Force Structure: Better Information Needed to Support Air Force A-10 and Other Future Divestment Decisions
(Source: Government Accountability Office; issued Aug 24, 2016)
The Department of Defense (DOD) and Air Force do not have quality information on the full implications of A-10 divestment, including gaps that could be created by A-10 divestment and mitigation options.

While A-10 pilots are recognized as the Air Force experts in providing close air support (CAS) to friendly forces, the A-10 and its pilots also perform other missions that are important to ongoing operations or to combatant commander operational plans and divestment will result in reduced capacity and capability in these other areas.

The Air Force is taking a number of steps to try to mitigate any potential negative impacts from its proposed A-10 divestments. However, the Air Force has not established clear requirements for the missions the A-10 performs, and in the absence of these requirements, has not fully identified the capacity or capability gaps that could result from the A-10 divestment.

Without a clear understanding of the capability or capacity gaps and risks that could result from A-10 divestment, it is also unclear how effective or necessary the Air Force’s and the department’s mitigation strategies will be.

For example, although the Air Force has several efforts underway to generally mitigate the loss of capabilities that would result from A-10 divestment, it has not identified how or if it will replace the A-10’s role in combat search and rescue missions. Depending on the specific mitigation strategy chosen, the Air Force may have to address a number of different secondary impacts that could affect its ability to execute existing missions.

The A-10 is one example of a challenge DOD could continue to face as it balances current needs against investing in the future force to replace aging systems. For example, in June 2014, GAO reported on a Navy challenge in balancing current capability and capacity with future modernization needs. Overall, the department does not have guidance to ensure that the services and DOD are collecting quality information to inform divestment decisions on major weapon systems before the end of their service lives.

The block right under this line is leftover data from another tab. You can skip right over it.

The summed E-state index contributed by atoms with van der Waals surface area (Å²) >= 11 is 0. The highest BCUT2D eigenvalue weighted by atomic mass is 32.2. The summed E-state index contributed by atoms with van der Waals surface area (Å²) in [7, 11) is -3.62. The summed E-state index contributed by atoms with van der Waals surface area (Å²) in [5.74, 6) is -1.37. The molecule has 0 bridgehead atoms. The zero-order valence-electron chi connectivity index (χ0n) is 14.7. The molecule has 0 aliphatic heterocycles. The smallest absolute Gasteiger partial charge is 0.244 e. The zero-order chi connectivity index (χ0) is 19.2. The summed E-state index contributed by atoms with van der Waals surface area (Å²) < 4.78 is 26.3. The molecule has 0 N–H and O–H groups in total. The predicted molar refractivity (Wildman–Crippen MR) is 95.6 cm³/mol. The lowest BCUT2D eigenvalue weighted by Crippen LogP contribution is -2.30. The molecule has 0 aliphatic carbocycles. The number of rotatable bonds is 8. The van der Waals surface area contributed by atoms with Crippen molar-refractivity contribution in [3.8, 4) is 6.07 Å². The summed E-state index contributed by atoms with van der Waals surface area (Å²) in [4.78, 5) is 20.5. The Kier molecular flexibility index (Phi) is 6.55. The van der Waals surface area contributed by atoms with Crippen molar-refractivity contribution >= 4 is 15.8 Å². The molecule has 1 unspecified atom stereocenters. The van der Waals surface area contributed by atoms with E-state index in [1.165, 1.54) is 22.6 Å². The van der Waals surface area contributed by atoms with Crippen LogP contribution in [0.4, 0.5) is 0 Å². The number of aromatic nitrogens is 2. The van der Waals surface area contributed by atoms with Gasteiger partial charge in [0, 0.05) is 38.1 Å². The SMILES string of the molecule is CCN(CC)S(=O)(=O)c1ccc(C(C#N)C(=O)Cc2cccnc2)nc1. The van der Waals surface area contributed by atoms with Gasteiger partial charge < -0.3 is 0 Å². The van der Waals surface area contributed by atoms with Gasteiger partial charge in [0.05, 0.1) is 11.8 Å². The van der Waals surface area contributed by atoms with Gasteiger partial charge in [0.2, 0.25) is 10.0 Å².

Without quality information that fully identifies gaps and associated risks resulting from divestment that can be used to develop mitigation strategies, DOD and the Air Force may not be well-positioned to best balance current demands and future needs.

According to the GAO Cost Estimating and Assessment Guide, a high-quality, reliable cost estimate is comprehensive, well-documented, accurate, and credible. GAO’s analysis found that the Air Force’s cost estimate for its fiscal year 2015 divestment proposal partially met best practices for being comprehensive, minimally met best practices for being well-documented and accurate, and did not meet best practices for being credible.

Additionally, Air Force officials stated they used similar practices when developing fiscal years 2016 and 2017 budget requests that included A-10 divestment. As a result, the Air Force cannot ensure that it has a reliable estimate of the cost savings it would generate by divesting the A-10. Further, without developing a reliable estimate, the Air Force does not have a sound basis from which to develop and consider alternatives to achieve budget targets, such as making adjustments to other fighter-attack programs or mission areas like air superiority or global strike.

What GAO Recommends

With regard to the A-10, GAO recommends that the Air Force fully identify mission gaps, risks, and mitigation strategies, and also develop high-quality, reliable cost estimates of the savings from divestment before again proposing to divest its A-10 fleet, and that DOD establish quality information requirements to guide major weapon system divestments.

DOD non-concurred with the recommendations, but GAO continues to believe that they remain valid as discussed in the report.

This is a public version of a classified report GAO issued previously. It excludes classified information which described specific intelligence assessments, scenarios, and operational details.

Click here for the full report (69 PDF pages) on the GAO website.


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